The stalemate over government formation in Jammu and Kashmir continues, with Peoples Democratic Party president Mehbooba Mufti playing hardball with the BJP, apparently to appease her supporters, who say the PDP betrayed their trust by aligning with the Hindu nationalist party. Many PDP supporters even refused to attend chief minister Mufti Mohammad Sayeed's funeral in Anantnag.
BJP general secretary Ram Madhav, who played a vital role in bringing the parties together, will soon meet Mehbooba to discuss the future of the alliance, and there were reports that the BJP had set Mehbooba a deadline, February 23, to take a decision on government formation. Many in the state, however, believe Mehbooba is playing “heads I win, tails you lose” with the BJP. If the BJP accepts her demands, she will emerge stronger. But, if the party refuses to comply and breaks off, then good riddance. Mehbooba would salvage some pride and it would be easier for her to face voters if there is an election.
Unlike her father, Mehbooba is trying to exploit the weaknesses of the BJP, which wants to strengthen its grip on Hindu-majority Jammu. An end to the alliance could dent its prospects in the upcoming elections in West Bengal, Assam, Kerala and Tamil Nadu, which have a sizeable Muslim population. It would also reflect poorly on Prime Minister Narendra Modi, who had hugged Sayeed during the swearing-in of the coalition government, even as his supporters chanted the name of BJP ideologue Syama Prasad Mookerjee, who was known for his opposition to the state's special constitutional status.
Though Mehbooba hasn't announced her demands, they are likely to be about withdrawing the Armed Forces Special Powers Act from violence-free districts, generous funding for flood victims and development projects, and an end to policies driven by hindutva—like the beef ban or questioning the state's special status. Apparently, the complaint is that only Rs3,000 crore has been earmarked for flood victims, most of whom are Muslims, but Rs2,000 crore each has been set aside for schemes benefiting the minuscule group of Kashmiri Pandits and West Pakistan refugees, all Hindus.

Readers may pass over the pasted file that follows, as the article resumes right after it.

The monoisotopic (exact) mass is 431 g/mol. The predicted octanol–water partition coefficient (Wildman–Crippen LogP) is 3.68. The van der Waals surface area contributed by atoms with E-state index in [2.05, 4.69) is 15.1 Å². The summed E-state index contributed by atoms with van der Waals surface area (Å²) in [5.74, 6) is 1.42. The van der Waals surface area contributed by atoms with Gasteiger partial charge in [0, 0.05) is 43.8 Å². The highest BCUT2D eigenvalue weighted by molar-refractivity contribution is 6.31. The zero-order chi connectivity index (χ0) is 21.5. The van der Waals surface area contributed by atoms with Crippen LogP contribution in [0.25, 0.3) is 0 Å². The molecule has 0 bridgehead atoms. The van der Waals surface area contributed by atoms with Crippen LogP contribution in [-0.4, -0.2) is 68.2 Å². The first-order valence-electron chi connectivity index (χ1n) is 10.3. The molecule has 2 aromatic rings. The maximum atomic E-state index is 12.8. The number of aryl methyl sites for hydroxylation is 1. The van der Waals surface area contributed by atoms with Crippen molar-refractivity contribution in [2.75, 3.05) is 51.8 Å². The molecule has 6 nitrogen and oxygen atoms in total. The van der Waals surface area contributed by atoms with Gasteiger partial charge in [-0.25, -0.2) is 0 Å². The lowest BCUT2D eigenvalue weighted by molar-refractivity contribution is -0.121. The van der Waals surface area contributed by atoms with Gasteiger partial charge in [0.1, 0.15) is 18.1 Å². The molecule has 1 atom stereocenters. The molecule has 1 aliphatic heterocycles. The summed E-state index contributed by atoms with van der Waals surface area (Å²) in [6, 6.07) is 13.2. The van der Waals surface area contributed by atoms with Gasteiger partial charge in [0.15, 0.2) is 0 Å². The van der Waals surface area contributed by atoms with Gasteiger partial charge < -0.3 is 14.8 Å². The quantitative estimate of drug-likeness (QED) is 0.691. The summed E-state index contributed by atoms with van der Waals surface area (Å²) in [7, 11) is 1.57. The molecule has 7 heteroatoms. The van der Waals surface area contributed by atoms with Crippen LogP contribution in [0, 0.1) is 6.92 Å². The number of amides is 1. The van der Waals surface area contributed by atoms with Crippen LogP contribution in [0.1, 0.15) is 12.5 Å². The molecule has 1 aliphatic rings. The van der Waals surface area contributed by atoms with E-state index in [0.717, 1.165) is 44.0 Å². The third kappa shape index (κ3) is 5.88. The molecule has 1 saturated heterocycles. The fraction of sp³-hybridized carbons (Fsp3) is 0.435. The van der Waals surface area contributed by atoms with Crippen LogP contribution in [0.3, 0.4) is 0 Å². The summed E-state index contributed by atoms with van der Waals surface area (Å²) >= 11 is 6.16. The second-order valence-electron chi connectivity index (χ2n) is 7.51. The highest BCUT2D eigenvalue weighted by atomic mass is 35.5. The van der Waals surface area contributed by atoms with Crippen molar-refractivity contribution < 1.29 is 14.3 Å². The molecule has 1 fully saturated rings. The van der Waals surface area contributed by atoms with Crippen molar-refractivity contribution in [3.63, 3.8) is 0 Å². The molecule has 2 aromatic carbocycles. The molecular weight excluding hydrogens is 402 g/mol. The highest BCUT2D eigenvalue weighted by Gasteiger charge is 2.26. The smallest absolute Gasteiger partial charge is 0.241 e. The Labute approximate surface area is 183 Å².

After meeting Governor N.N. Vohra in Jammu on February 6, Mehbooba said: “I told the governor that despite opposition, Mufti sahib stitched an alliance with the BJP as he had a vision to take the state out of morass.” She said her father used to say he was joining hands, not with the BJP, but with a billion people who had reposed faith in Modi.
“I only want the government to initiate state-specific confidence building measures to create an atmosphere congenial for formation of the new government,” she said.
Former chief minister and National Conference working president Omar Abdullah said Mehbooba must clarify her stand on the confidence building measures and say how long she would wait. He said she should explain why she didn’t feel the need to ask the Centre for these measures when Sayeed was alive. “An elected government is not in place, but the alliance between the PDP and the BJP is intact,” he said. “We shut the door for the BJP a year ago and there is no chance of us allying with the right-wing party to form government.”
Amid growing political uncertainty, there is talk of an election to the assembly. Political parties and some independents have begun mobilising supporters quietly. In the 2014 assembly election, Omar was perhaps overwhelmed as his father, former chief minister Farooq Abdullah, was in London for a kidney transplant. This time, with Farooq around, their party hopes to cash in on the anger against the PDP. “This time we will fare far better if fresh elections are held,” said a district president of the National Conference. The party has reportedly started a silent campaign against the PDP in some constituencies in Srinagar, such as Sonwar, Hazratbal, Amira Kadal and Batamaloo, which the PDP won for the first time in the last election.
Congress workers are also seeking support. At a function in Jammu, senior Congress leader Ghulam Nabi Azad said people had realised that only the Congress could give them a stable government. In a veiled attack on the BJP, he said: “Those who never dreamt of becoming legislators became ministers because they exploited the sentiments of people and communal polarisation.”
Many PDP leaders and workers feel that the continued stalemate could result in an election. And, while some leaders fear the party would suffer, others believe a fresh election could help the PDP regain lost ground. Predictably, not many PDP ministers, most of them first-time members of the cabinet, want to risk their jobs with an election. They hope the alliance will hold firm.
Mehbooba, however, seems to be looking at the future of her party. Sacrificing her government could be a small price to pay in the long term. She is also working on a plan to give her brother, Mufti Tassaduq, a role in the party. The move, however, has not gone down well with many senior leaders.
There is also talk of Mehbooba frustrating the BJP to a point where the saffron party ends the alliance. Then, Mehbooba could tie up with the Congress and return to power.